This story can be found in Andrew Lang’s Pink Fairy Book.
Hello, and welcome to Family Folktales from the Nashville Public Library. I’m Susan Poulter, a Librarian at the Main Library. Today’s story is The Sprig of Rosemary, a Catalan story found in Andrew Lang’s Pink Fairy Book.
Once upon a time there lived a man with one daughter and he made her work hard all the day. One morning when she had finished everything he had set her to do, he told her to go out into the woods and get some dry leaves and sticks to kindle a fire.
The girl went out, and soon collected a large bundle, and then she plucked at a sprig of sweet-smelling rosemary for herself. But the harder she pulled the firmer seemed the plant, and at last, determined not to be beaten, she gave one great tug, and the rosemary remained in her hands.
Then she heard a voice close to her saying, 'Well?' and turning she saw before her a handsome young man, who asked why she had come to steal his firewood.
The girl, who felt much confused, only managed to stammer out as an excuse that her father had sent her.
'Very well,' replied the young man; 'then come with me.'
So he took her through the opening made by the torn-up root, and they travelled till they reached a beautiful palace, splendidly furnished, but only lighted from the top. And when they had entered he told her that he was a great lord, and that never had he seen a maiden so beautiful as she, and that if she would give him her heart they would be married and live happy for ever after.
And the maiden said 'yes, she would,' and so they were married.
The next day the old dame who looked after the house handed her all the keys, but pointed her out one that she would do well never to use, for if she did the whole palace would fall to the ground, and the grass would grow over it, and the damsel herself would be remembered no more.
The bride promised to be careful, but in a little while, when there was nothing left for her to do, she began to wonder what could be in the chest, which was opened by the key. As everybody knows, if we once begin to think we soon begin to do, and it was not very long before the key was no longer in the maiden's hand but in the lock of the chest. But the lock was stiff and resisted all her efforts, and in the end she had to break it. And what was inside after all? Why, nothing but a serpent's skin, which her husband, who was, unknown to her, a magician, put on when he was at work; and at the sight of it the girl was turning away in disgust, when the earth shook violently under her feet, the palace vanished as if it had never been, and the bride found herself in the middle of a field, not knowing where she was or whither to go. She burst into a flood of bitter tears, partly at her own folly, but more for the loss of her husband, whom she dearly loved. Then, breaking a sprig of rosemary off a bush hard by, she resolved, cost what it might, to seek him through the world till she found him. So she walked and she walked and she walked, till she arrived at a house built of straw. And she knocked at the door, and asked if they wanted a servant. The mistress said she did, and if the girl was willing she might stay. But day by day the poor maiden grew more and more sad, till at last her mistress begged her to say what was the matter. Then she told her story--how she was going through the world seeking after her husband.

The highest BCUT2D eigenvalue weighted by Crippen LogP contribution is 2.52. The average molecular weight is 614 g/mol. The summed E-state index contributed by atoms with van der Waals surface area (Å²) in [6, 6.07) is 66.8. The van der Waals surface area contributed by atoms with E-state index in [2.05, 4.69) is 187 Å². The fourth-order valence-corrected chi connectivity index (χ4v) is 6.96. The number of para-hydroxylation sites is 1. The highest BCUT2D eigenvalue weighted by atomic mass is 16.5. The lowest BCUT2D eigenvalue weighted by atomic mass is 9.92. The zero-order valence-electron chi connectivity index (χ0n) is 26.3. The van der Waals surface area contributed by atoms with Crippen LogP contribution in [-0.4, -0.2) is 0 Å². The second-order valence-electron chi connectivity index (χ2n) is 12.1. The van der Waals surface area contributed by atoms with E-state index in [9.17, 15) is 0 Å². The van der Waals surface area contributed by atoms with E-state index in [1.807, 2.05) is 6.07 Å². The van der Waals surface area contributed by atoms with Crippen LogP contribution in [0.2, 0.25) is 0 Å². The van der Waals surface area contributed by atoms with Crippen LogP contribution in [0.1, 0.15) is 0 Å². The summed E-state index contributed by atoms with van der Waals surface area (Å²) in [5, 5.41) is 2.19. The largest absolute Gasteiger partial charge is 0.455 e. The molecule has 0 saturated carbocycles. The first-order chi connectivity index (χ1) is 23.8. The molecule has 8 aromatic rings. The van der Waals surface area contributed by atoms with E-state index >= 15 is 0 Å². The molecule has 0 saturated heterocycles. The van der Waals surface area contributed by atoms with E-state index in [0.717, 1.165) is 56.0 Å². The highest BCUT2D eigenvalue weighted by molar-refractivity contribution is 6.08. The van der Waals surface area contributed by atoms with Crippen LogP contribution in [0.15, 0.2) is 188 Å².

And her mistress answered her, 'Where he is, none can tell better than the Sun, the Moon, and the Wind, for they go everywhere!'
On hearing these words the damsel set forth once more, and walked till she reached the Golden Castle, where lived the Sun. And she knocked boldly at the door, saying, 'All hail, O Sun! I have come to ask if, of your charity, you will help me in my need. By my own fault have I fallen into these straits, and I am weary, for I seek my husband through the wide world.'
'Indeed!' spoke the Sun. 'Do you, rich as you are, need help? But though you live in a palace without windows, the Sun enters everywhere, and he knows you.'
Then the bride told him the whole story and did not hide her own ill-doing. And the Sun listened, and was sorry for her; and though he could not tell her where to go, he gave her a nut, and bid her open it in a time of great distress. The damsel thanked him with all her heart, and departed, and walked and walked and walked, till she came to another castle, and knocked at the door which was opened by an old woman.
'All hail!' said the girl. 'I have come, of your charity, to ask your help!'
'It is my mistress, the Moon, you seek. I will tell her of your prayer.'
So the Moon came out, and when she saw the maiden she knew her again, for she had watched her sleeping both in the cottage and in the palace. And she spake to her and said, 'Do you, rich as you are, need help?'
Then the girl told her the whole story, and the Moon listened, and was sorry for her; and though she could not tell her where to find her husband, she gave her an almond, and told her to crack it when she was in great need. So the damsel thanked her, and departed, and walked and walked and walked till she came to another castle. And she knocked at the door, and said, 'All hail! I have come to ask if, of your charity, you will help me in my need.'
'It is my lord, the Wind, that you want,' answered the old woman who opened it. 'I will tell him of your prayer.'